Overstating Nothing: Why Students Often Write their Worst Sentences First (and Last)

I may have just read the worst essay I have ever read submitted by a student—since the beginning of time.

And that occurs in this context: I have been teaching adolescents and young adults to write for 37 years.

Of the tens of thousands of student submissions I have read, of course, this essay cannot really be the worst.* But that sort of dramatic overstatement is exactly what brings me to discussing that essay and many just like it submitted recently as we near the end of the semester.

Again, as context, many of these essays have been submitted after more than two months of first-year writing seminar where I have explicitly focused on vivid and engaging openings and closings.

These essays were submitted by students working on their third essay of the semester. With the first essay of the semester, as well, class instruction and the drafting process heavily focused on writing specific openings that have concrete and vivid narratives to both focus the reader and engage the reader.

Students have had multiple class sessions and several authentic models of writing in order to interrogate their concepts about introductory paragraphs (6-8 sentences with a declarative thesis sentence as the last sentence), and have repeatedly been confronted with this brilliant parody from The Onion: Since The Beginning Of Time, Mankind Has Discussed What It Did On Summer Vacation.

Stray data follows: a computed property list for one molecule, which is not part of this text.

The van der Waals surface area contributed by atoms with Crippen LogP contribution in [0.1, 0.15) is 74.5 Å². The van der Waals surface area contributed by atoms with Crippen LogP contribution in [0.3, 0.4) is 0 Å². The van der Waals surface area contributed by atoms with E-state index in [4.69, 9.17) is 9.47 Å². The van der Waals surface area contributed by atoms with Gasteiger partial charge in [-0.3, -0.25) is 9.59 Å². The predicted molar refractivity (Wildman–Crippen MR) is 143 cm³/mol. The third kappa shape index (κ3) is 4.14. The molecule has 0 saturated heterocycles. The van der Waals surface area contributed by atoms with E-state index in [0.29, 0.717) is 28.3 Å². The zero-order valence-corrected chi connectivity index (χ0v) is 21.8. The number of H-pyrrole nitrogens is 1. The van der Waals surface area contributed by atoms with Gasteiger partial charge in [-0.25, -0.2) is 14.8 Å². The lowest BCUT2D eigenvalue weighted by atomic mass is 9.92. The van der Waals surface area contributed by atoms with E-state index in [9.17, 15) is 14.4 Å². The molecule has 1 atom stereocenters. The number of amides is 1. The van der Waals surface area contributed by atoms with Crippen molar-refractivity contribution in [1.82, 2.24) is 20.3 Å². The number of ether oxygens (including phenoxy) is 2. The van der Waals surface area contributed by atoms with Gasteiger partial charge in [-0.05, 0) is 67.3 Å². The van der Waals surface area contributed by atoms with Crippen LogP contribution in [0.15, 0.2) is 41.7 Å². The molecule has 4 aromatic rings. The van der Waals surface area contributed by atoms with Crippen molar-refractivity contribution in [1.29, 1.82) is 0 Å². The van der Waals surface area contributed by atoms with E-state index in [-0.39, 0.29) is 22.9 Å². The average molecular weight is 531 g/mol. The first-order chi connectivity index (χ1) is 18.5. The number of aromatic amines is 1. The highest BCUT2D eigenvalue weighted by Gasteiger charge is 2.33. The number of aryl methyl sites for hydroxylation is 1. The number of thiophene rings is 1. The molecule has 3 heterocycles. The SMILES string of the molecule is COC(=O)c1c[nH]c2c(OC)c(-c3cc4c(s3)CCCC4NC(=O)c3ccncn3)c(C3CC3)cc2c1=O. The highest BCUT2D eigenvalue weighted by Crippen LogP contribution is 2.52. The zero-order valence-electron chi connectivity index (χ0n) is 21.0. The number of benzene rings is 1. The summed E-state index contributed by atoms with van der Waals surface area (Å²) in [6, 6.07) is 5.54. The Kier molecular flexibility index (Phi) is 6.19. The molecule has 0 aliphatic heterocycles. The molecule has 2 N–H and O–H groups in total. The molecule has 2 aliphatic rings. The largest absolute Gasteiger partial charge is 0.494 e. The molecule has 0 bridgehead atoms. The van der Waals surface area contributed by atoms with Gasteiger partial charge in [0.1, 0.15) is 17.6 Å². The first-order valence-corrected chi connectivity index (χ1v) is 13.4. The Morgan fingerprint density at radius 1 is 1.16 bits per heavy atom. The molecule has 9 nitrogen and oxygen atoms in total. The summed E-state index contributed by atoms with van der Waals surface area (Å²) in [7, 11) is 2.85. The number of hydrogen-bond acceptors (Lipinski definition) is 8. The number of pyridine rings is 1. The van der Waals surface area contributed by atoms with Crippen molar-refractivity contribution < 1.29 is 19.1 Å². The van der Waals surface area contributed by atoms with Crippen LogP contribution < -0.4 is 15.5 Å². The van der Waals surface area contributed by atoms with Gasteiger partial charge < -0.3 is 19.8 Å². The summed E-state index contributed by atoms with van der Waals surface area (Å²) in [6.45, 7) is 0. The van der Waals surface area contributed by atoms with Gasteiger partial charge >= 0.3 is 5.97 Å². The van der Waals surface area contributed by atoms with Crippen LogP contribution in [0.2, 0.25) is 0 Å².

Young Jeremy Ryan offers this peach of an opening (indistinguishable from many I just received from very bright college students):

For as far back as historians can go, summer vacations have been celebrated by people everywhere as a time for rest and relaxation. Many advancements have been made in summer breaks since these early times, but it is also true that many different traditions have lived on and continue to remain with us today. This is why, since the beginning of time, mankind has discussed what it did on its summer vacation.